By Shim Sun-ah and Cho Jae-young
SEOUL, July 12 (Yonhap) -- Including "Joint Security Area" (2000), "The President's Barber" (2004), "The Attorney" (2014) and "The Age of Shadows" (2016), actor Song Kang-ho's filmography has many of both commercially and critically acclaimed dramas depicting tragedies of modern Korean history.
But it wasn't easy for him to decide to be in "A Taxi Driver," a new Korean historical film about the military's bloody crackdown of a pro-democracy uprising in Gwangju, some 330 kilometers south of Seoul in 1980.
"It seems to have been an extension of the time when I had to decide whether or not to be in 'The Attorney.' It was a bit different from political burden," Song said during an interview with Yonhap News Agency at a Seoul cafe on Wednesday. "The Attorney" is loosely based on the life of the late President Roh Moo-hyun's early years as a lawyer in Busan in the 1980s.
"I just wasn't sure whether I was ready to deliver the story with a sense of responsibility. Just as there was a fear that I might bring any disgrace to his life, this work gave me such burden. I mean, it was not the type of a burden that the government or some people would dislike the film," the 50-year-old actor said.
After much thought, he turned down the offer to take the film's title role at first. The story that he once ignored, however, growingly occupied his mind. Feeling a strong sense of duty that he should properly let the world know of the Gwangju uprising, he eventually picked up the screenplay after just a week.
Directed by Jang Hun of "Secret Reunion" (2009) and "The Front Line" (2011), "A Taxi Driver" features the uprising on May 18, 1980, as seen from the eyes of two outsiders -- a taxi driver from Seoul and a journalist from Germany. During the incident, citizens of Gwangju rose up against Chun Doo-hwan who seized power in a military coup and later became president. The protest was brought to an end by a cruel crackdown, leaving hundreds of people dead or missing.
Song plays the taxi driver Kim Man-seop who lives with his 11-year-old daughter in a small house after being widowed. He is a worldling that is crazy about money because of economic difficulties. But he also is a reasonable person who takes an old lady who cannot walk properly to a hospital for free. One day, he picks up a German reporter who just introduces himself as "Peter" and takes him to Gwangju for a large amount of cash, without knowing what is going on there. In Gwangju, he witnesses the horrors of the bloody military crackdown.
The reporter character is based on the life of Jurgen Hinzpeter, the late German journalist who filmed and reported on the Gwangju massacre all over the world with much help from a Seoul taxi driver whose identity is not known.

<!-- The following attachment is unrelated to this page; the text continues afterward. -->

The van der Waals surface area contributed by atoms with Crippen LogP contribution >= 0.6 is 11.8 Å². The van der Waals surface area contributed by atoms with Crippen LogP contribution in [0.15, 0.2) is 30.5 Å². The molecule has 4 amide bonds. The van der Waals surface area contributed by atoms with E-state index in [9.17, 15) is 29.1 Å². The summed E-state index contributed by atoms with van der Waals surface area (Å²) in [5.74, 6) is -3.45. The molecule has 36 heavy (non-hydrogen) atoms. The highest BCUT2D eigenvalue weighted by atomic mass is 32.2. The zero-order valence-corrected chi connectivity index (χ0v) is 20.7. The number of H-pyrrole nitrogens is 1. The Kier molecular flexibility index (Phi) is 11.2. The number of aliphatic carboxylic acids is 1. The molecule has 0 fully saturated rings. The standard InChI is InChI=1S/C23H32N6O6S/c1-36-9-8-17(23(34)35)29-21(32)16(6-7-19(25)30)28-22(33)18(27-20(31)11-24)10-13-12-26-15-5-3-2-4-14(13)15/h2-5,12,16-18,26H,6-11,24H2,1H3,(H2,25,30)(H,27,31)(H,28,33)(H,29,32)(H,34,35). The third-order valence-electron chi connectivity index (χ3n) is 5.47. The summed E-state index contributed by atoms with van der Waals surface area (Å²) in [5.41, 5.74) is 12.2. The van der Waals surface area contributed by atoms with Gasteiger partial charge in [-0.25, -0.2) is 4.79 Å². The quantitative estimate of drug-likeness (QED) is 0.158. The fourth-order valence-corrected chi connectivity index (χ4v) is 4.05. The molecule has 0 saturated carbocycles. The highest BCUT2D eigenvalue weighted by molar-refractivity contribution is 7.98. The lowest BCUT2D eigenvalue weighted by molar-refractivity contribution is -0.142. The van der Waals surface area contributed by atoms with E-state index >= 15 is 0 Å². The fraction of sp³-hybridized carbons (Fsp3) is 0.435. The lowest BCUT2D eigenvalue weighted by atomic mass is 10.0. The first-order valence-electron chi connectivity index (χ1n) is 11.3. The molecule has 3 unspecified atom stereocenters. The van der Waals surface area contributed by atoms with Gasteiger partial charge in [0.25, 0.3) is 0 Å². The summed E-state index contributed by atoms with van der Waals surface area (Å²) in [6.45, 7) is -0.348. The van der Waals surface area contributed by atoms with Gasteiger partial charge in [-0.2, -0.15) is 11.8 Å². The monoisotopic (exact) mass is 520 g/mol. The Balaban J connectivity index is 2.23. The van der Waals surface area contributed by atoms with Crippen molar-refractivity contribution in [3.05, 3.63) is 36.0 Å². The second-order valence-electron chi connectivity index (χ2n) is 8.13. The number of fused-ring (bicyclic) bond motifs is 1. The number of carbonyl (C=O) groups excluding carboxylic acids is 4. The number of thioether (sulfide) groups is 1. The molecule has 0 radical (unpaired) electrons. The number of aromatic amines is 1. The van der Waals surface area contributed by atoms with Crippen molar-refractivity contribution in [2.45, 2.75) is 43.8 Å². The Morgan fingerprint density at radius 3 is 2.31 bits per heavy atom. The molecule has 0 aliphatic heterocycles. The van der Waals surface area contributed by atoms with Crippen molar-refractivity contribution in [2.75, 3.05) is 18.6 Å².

Song intensely expresses Man-seop's change of mind with only a few scenes. His performance is excellent enough to remind viewers of his moniker "God of Acting."
Questioned about the most difficult part of filming, he singled out a scene where Man-seop weeps while humming a hit song of the '80s on his way back to Seoul after leaving Peter in Gwangju alone. He then turns his car around and goes back. He had to show an emotional change while driving and singing, but the road at the film location was too short to elevate his emotions in a short period of time, he recalled.
Song stressed that the spirit that flows through the film is not pro-democratization or a political slogan, but laws of humanity.
"The true value of this film is that we feel how we have overcome the painful memories of the past, just as we have experienced how Korea's political history has been made from last year until now."
He also shared his impression of working with renowned German actor Thomas Kretschmann who was featured in the Roman Polanski film "The Pianist." He plays Jurgen Hinzpeter in the Korean film.
"I've seen 'The Pianist' in the past and thought it quite impressive. It was just great to work with Thomas Kretschmann. He is four to five years older than me, and he had a professional attitude as an international actor. He did not lose his smile and cared for others even though the filming went on amid sweltering weather conditions last year. His personality was wonderful and impressive."
In "A Taxi Driver," Man-seop communicates in broken English with Hinzpeter on their way to Gwangju. Song previously handled some English dialogue for South Korean director Bong Joon-ho's Hollywood debut film "Snowpiercer" (2013).
"I don't speak English well. But my English is not as bad as Man-seop's," Song said, laughing.
Also starring Yoo Hae-jin and Ryu Jun-yeol, the new film is set to open in local theaters on Aug. 2.
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